That is all.

24 February 2015

Running password

   In Infantry combat Operations, sometimes it useful to have a running password.  It is normally a one word password (lets say Romeo) followed by the number in your unit or squad.  Lets say your team is moving back to your base when they come under fire.  you would radio your predicament to your base and beat feet toward your base.  You would then use a "running password" when you got to the entrance to your base, "Romeo 5!" Then the team leader waits with the base sentry as your team passes.  After the fifth man through the wire, its open season on anyone else trying to gain entry into your fire base.  It can also be used under less harrowing circumstances, like a really freaking dark night with no moonlight whatsoever.  Well, it's a dark night for Veterans.  It started with the VA scandal, decades ago, and it continues to this day. 
   First off, I want to make everyone aware of a bill introduced into the U.S. House of Representatives by Rep. Chris Gibson (R-NY) on 13 February 2015.  The Blue Water Navy Vietnam Veterans Act  aims to include Veterans of naval and coast guard ships that did not enter inland water areas of Vietnam.  These ships, usually a destroyer class ship or larger, may have had contact with the dioxins now known as Agent Orange. A 2002 study for the Royal Australian Navy (see citation 19 for the full study) brings to light the fact that when you desalinate water contaminated with Agent Orange, it actually concentrates the dioxins.  So, when you take into account that almost all of these ships desalinated water for use to power their engines and as fresh water for the crew (cooking, bathing, drinking, etc.) you have a lot of "Blue Water Navy" Veterans who were exposed to Agent Orange. The kick-in-the-pants is, these Veterans are not recognized by the VA as having any contact with Agent Orange because they didn't step foot onto land in Vietnam. (more on this below)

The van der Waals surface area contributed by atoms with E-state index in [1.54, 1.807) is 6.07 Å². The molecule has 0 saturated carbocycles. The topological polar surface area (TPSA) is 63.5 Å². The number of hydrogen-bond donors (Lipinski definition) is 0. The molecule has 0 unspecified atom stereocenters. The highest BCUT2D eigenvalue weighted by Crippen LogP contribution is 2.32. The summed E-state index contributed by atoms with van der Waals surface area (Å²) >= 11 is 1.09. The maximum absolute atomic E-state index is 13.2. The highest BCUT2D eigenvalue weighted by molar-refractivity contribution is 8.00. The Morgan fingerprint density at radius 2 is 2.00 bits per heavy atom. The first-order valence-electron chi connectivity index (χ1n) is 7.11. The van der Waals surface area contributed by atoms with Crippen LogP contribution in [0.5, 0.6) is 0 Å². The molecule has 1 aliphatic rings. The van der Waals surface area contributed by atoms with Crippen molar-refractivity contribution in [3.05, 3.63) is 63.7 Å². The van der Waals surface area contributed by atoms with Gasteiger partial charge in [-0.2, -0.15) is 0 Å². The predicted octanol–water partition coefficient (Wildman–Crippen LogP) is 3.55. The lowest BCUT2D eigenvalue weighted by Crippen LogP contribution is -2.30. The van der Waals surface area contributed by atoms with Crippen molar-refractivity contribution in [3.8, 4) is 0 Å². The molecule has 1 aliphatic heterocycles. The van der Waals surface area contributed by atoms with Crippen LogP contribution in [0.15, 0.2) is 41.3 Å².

For the past three Congressional sessions (that would be 6 years by my count), nothing has been done.  The above link for the Blue Water Navy Vietnam Veterans Act is actually the text and summary from last Congress's Blue Water Veterans Act, which died in subcommittee in the House. (The link is there because it is the same text to the current HR 969 but the summary for HR 969 hasn't been put up on the Congressional server as of the original date of publication for this blog).  Now, you have to ask why the bill didn't go anywhere.  It had over 218 co sponsors in the house.  That's a helluva lot of politicians all agreeing on something.  The problem is, there was no "score" from the Congressional Budget Office.  That "score" is basically the price that will have to be paid to make the bill into a law.  Remember, it was the "price" of the Clay Hunt SAV Act that made Sen. Coburn block its passing the Senate last year.  The fear has always been that the "score" from the CBO would be too high and the question would be "Where are we gonna get this money from?"